Sunday, September 16, 2007

HVO: 'Mr Brooks', 'My Life Without Me', 'Redline' & Eastwood's Iwo Jima films

Here're more movies for your Home Viewing Options:

Mr BROOKS (DVD 2007, psychological thriller)
Cast: Kevin Costner, Demi Moore, Dane Cook, William Hurt, Marg Helgenberger and Danielle Panabaker
Director: Bruce A. Evans
Time: 120 mins
Rating: * * *

AFTER a number of box-office failures, it looks like the stars are shining again for Costner’s career. Here, he plays Earl Brooks, a box-manufacturer who is voted Man-of-the-Year in Portland, USA. However, even as he returns home with his wife (Helgenberger) after receiving the award, his alter ego, Marshall (Hurt), starts prodding him into another ‘mischief’. Brooks is a schizophrenic and a serial killer dubbed the Thumbprint Killer and police detective Tracy Atwood (Moore) has been on his trail. That night, while committing a murder, he makes a mistake and he has to deal with a Peeping Tom who calls himself Mr Smith (Cook). Smith wants Brooks to take him on his next killing spree!

This is a weird variation on the Dr Jeckyll & Mr Hyde tale and there are some interesting surprises in store. It definitely will not make the big screen in Malaysia because of the many nude scenes and the morality factor that assumes that serial killers are passed down from generation to generation. Moore is forgettable here as a rich girl who just wants to be a cop. A classy B-grade thriller with an A-list cast.

MY LIFE WITHOUT ME (DVD 2003, drama)
Cast: Sarah Polley, Scott Speedman, Deborah Harry, Mark Ruffalo and Amanda Plummer
Director: Isabel Coixet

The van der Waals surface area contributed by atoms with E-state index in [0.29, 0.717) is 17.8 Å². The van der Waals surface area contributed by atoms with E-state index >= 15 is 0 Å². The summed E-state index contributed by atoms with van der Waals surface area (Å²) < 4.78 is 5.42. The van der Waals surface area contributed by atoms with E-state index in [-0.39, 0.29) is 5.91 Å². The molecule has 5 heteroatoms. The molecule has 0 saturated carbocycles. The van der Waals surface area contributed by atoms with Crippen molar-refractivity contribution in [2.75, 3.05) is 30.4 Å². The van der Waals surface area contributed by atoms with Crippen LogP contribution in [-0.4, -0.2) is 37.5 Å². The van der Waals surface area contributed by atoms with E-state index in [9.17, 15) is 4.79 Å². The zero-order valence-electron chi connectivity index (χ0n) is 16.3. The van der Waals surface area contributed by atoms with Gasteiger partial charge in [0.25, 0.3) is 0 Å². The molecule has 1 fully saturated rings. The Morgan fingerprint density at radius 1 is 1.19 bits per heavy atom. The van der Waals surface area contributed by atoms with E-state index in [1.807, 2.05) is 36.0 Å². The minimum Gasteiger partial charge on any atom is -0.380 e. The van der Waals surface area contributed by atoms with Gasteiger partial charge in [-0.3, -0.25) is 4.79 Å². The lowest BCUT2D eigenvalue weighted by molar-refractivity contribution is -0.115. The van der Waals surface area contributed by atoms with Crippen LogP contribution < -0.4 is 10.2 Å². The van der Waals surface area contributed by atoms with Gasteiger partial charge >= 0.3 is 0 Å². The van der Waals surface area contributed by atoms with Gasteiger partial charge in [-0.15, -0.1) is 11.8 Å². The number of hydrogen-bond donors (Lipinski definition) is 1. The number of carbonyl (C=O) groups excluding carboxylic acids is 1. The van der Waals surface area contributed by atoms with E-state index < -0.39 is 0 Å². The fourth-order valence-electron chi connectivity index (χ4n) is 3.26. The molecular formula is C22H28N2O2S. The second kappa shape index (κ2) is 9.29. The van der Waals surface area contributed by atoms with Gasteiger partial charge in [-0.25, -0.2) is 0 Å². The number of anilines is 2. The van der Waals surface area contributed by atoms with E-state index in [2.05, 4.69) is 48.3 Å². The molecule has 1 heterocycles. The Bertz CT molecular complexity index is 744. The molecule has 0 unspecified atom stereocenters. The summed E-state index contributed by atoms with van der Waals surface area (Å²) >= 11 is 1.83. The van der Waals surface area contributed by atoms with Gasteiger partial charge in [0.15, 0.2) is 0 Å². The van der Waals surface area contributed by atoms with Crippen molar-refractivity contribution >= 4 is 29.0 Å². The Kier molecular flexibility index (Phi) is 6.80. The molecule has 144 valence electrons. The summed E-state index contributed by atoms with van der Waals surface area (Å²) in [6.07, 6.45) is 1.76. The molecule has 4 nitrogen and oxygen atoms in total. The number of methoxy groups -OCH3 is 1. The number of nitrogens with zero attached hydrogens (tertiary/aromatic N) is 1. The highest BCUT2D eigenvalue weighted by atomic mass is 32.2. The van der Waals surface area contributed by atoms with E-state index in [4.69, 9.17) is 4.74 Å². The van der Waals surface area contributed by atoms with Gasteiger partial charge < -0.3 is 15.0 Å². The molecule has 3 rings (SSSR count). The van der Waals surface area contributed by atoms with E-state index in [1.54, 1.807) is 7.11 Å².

Time: 105 mins
Rating: * * 1/2

KEEP the tissues handy cos this is an unabashedly corny weepie – at least for those who emote easily with women with terminal diseases. Never mind that they look progressively more beautiful as the illness progresses…

Ann (Sarah Polley), is a 23-year-old wife and mother who works as a custodian at a local university. When she learns that she only has two or three months to live, she decides not to inform her family. She makes a list of 10 things she wants to do before she dies. These include recording messages for her daughters for every birthday until their 18th (the kind of thing only a movie character would do), getting her hair and nails done, having an affair, and making a man (Ruffalo) fall in love with her. The last is actually an act of cruelty, playing havoc with someone’s emotions but the movie makes it appear romantic and worthy of our tears!

Ann's illness seems to instantly grant her wisdom and licence to do what she wants, never mind if anyone gets hurt. But then, this is a movie that requires viewers to think with their hearts – not their minds. Go for it if you need a good cry.

FLAGS OF OUR FATHERS (DVD 2006, war drama)
Cast: Ryan Phillippe, Jesse Bradford, Adam Beach and Jamie Bell
Director: Clint Eastwood
Time: 135 mins
Rating: * * *

THIS is the first of Clint Eastwood’s twin series on the Battle of Iwo Jima of WW2. ‘Flags’ views the effects of the battle from the American side while his ‘Letters From Iwo Jima’ sees the action through the Japanese soldiers on the island.